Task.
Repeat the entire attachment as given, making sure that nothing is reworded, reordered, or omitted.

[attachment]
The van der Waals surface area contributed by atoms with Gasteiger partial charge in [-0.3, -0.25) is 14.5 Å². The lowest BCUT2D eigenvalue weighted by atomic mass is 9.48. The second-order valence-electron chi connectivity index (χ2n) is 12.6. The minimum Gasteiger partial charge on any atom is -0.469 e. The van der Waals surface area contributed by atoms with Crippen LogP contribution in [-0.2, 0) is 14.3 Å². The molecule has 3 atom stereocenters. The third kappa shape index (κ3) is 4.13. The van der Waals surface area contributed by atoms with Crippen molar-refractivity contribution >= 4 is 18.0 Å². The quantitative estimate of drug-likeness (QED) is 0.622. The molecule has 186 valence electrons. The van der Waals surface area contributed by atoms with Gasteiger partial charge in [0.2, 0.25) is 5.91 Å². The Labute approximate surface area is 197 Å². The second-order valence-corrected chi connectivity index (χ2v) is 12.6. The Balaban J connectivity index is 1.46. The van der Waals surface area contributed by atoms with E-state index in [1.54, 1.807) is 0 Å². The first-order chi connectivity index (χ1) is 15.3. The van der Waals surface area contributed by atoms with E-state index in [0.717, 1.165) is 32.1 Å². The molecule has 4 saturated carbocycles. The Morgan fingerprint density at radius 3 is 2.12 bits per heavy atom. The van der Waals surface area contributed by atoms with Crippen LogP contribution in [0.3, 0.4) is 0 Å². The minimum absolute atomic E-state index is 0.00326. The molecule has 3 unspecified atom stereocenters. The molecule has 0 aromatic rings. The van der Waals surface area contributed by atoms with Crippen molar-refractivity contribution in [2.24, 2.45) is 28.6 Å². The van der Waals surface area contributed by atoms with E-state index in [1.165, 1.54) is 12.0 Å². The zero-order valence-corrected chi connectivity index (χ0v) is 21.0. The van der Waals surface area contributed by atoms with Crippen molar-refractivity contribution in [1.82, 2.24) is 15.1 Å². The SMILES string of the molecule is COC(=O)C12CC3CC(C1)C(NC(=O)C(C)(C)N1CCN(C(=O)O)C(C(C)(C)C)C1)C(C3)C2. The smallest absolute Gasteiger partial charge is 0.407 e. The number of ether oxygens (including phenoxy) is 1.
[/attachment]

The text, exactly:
The van der Waals surface area contributed by atoms with Gasteiger partial charge in [-0.3, -0.25) is 14.5 Å². The lowest BCUT2D eigenvalue weighted by atomic mass is 9.48. The second-order valence-electron chi connectivity index (χ2n) is 12.6. The minimum Gasteiger partial charge on any atom is -0.469 e. The van der Waals surface area contributed by atoms with Crippen LogP contribution in [-0.2, 0) is 14.3 Å². The molecule has 3 atom stereocenters. The third kappa shape index (κ3) is 4.13. The van der Waals surface area contributed by atoms with Crippen molar-refractivity contribution >= 4 is 18.0 Å². The quantitative estimate of drug-likeness (QED) is 0.622. The molecule has 186 valence electrons. The van der Waals surface area contributed by atoms with Gasteiger partial charge in [0.2, 0.25) is 5.91 Å². The Labute approximate surface area is 197 Å². The second-order valence-corrected chi connectivity index (χ2v) is 12.6. The Balaban J connectivity index is 1.46. The van der Waals surface area contributed by atoms with E-state index in [1.54, 1.807) is 0 Å². The first-order chi connectivity index (χ1) is 15.3. The van der Waals surface area contributed by atoms with E-state index in [0.717, 1.165) is 32.1 Å². The molecule has 4 saturated carbocycles. The Morgan fingerprint density at radius 3 is 2.12 bits per heavy atom. The van der Waals surface area contributed by atoms with Crippen LogP contribution in [0.3, 0.4) is 0 Å². The minimum absolute atomic E-state index is 0.00326. The molecule has 3 unspecified atom stereocenters. The molecule has 0 aromatic rings. The van der Waals surface area contributed by atoms with Crippen molar-refractivity contribution in [2.24, 2.45) is 28.6 Å². The van der Waals surface area contributed by atoms with E-state index in [1.165, 1.54) is 12.0 Å². The zero-order valence-corrected chi connectivity index (χ0v) is 21.0. The van der Waals surface area contributed by atoms with Crippen molar-refractivity contribution in [1.82, 2.24) is 15.1 Å². The SMILES string of the molecule is COC(=O)C12CC3CC(C1)C(NC(=O)C(C)(C)N1CCN(C(=O)O)C(C(C)(C)C)C1)C(C3)C2. The smallest absolute Gasteiger partial charge is 0.407 e. The number of ether oxygens (including phenoxy) is 1.